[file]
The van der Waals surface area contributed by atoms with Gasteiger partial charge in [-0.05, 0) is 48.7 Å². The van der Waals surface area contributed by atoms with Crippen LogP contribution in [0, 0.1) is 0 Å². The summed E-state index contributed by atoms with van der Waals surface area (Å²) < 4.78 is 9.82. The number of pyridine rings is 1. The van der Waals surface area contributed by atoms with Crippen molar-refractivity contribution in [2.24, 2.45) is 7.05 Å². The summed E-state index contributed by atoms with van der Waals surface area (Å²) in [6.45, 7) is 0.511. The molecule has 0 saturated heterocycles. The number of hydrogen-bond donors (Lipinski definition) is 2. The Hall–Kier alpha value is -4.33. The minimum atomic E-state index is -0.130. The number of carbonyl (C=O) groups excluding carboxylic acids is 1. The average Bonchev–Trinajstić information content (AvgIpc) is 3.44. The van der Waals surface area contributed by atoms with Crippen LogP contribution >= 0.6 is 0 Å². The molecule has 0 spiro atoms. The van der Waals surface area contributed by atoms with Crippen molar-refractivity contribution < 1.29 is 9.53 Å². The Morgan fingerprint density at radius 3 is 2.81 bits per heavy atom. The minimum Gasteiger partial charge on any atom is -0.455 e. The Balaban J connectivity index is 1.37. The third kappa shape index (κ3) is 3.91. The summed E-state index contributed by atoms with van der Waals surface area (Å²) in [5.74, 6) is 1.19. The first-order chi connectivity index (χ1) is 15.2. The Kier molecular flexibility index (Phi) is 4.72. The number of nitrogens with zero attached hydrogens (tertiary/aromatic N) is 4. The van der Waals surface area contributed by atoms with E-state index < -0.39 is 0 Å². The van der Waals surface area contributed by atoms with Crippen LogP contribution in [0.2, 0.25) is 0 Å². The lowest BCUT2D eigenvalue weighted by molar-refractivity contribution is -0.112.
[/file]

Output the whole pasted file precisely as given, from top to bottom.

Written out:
The van der Waals surface area contributed by atoms with Gasteiger partial charge in [-0.05, 0) is 48.7 Å². The van der Waals surface area contributed by atoms with Crippen LogP contribution in [0, 0.1) is 0 Å². The summed E-state index contributed by atoms with van der Waals surface area (Å²) < 4.78 is 9.82. The number of pyridine rings is 1. The van der Waals surface area contributed by atoms with Crippen molar-refractivity contribution in [2.24, 2.45) is 7.05 Å². The summed E-state index contributed by atoms with van der Waals surface area (Å²) in [6.45, 7) is 0.511. The molecule has 0 saturated heterocycles. The number of hydrogen-bond donors (Lipinski definition) is 2. The Hall–Kier alpha value is -4.33. The minimum atomic E-state index is -0.130. The number of carbonyl (C=O) groups excluding carboxylic acids is 1. The average Bonchev–Trinajstić information content (AvgIpc) is 3.44. The van der Waals surface area contributed by atoms with Crippen LogP contribution >= 0.6 is 0 Å². The molecule has 0 spiro atoms. The van der Waals surface area contributed by atoms with Crippen molar-refractivity contribution < 1.29 is 9.53 Å². The Morgan fingerprint density at radius 3 is 2.81 bits per heavy atom. The minimum Gasteiger partial charge on any atom is -0.455 e. The Balaban J connectivity index is 1.37. The third kappa shape index (κ3) is 3.91. The summed E-state index contributed by atoms with van der Waals surface area (Å²) in [5.74, 6) is 1.19. The first-order chi connectivity index (χ1) is 15.2. The Kier molecular flexibility index (Phi) is 4.72. The number of nitrogens with zero attached hydrogens (tertiary/aromatic N) is 4. The van der Waals surface area contributed by atoms with E-state index < -0.39 is 0 Å². The van der Waals surface area contributed by atoms with Crippen LogP contribution in [0.2, 0.25) is 0 Å². The lowest BCUT2D eigenvalue weighted by molar-refractivity contribution is -0.112.